Books At a time when I thought only community unrest had largely migrated to Twitter, it's heartening to read this Salon piece about protestors at Good Reads which seems to have become a bit messy in its approach and corporate since it was bought by Amazon.

Essentially it boils down the sites overlords high handedly enforcing the T&Cs of the site even on those who've effectively, voluntarily, kept the thing running whilst simultaneously not given them right to reply:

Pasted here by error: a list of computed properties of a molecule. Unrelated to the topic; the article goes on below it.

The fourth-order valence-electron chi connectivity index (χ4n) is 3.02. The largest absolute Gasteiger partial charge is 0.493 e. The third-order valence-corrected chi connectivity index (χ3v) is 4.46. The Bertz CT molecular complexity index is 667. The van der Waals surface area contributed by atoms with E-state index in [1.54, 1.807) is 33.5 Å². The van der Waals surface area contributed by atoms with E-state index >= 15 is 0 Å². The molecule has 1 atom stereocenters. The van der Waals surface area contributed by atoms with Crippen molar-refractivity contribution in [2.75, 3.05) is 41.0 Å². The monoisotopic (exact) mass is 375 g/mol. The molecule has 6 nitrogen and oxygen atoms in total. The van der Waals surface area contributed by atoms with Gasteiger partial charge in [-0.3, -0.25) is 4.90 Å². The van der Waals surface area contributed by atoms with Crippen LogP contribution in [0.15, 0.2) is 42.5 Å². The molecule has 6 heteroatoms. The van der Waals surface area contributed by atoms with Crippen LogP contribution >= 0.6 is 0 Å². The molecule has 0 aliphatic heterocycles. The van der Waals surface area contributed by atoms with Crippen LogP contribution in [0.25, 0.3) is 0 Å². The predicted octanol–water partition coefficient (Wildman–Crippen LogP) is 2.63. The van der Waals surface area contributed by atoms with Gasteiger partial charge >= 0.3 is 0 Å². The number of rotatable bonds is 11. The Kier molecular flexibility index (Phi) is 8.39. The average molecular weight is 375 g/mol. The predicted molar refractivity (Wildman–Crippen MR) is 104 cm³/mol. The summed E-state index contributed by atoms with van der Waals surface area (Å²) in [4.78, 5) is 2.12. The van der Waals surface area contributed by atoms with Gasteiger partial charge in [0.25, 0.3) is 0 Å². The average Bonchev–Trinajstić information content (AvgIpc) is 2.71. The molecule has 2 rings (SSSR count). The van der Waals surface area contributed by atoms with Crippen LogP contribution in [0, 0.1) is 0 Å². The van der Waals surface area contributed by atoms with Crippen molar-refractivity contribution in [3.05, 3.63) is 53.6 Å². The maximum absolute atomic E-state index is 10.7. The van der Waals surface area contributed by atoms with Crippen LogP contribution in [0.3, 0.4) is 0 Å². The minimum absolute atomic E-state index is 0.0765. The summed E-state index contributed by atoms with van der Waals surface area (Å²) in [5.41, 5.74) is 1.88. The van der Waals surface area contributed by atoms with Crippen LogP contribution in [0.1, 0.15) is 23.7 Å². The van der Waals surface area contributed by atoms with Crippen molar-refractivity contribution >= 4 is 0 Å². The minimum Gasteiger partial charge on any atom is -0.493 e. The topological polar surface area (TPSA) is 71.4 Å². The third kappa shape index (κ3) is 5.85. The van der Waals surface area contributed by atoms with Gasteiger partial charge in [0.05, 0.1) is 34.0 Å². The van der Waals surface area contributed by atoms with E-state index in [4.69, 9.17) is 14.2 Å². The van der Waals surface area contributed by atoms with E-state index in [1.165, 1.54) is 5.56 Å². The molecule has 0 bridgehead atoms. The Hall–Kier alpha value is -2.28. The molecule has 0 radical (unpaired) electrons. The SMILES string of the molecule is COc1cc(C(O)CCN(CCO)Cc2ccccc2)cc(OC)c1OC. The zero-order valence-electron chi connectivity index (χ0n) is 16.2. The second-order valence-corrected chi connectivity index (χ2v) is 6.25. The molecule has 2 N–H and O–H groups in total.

"The protesters got creative. They devised a counteraction they call “hydra-ing,” in which members reposted each other’s deleted reviews. (The practice was named after a monster from Greek mythology who would grow back two heads whenever one was cut off.) A Tumblr was created to post and discuss the deleted reviews, the shortcomings of the new initiative and the lack of clarity and consistency in how Goodreads defines “author behavior” and “off topic.” “There are plenty of ‘protected’ reviews which do precisely the same thing as being ‘off topic’ but yet remain in place,” one member wrote to me in an email about the controversy. Ceridwen undertook to contact the 21 members whose reviews had been summarily deleted to find out what sort of postings had been targeted and which books and authors they pertained to. She posted the results, complete with illuminating pie charts, to her blog. Some of the protesters are even writing their own book about the affair."

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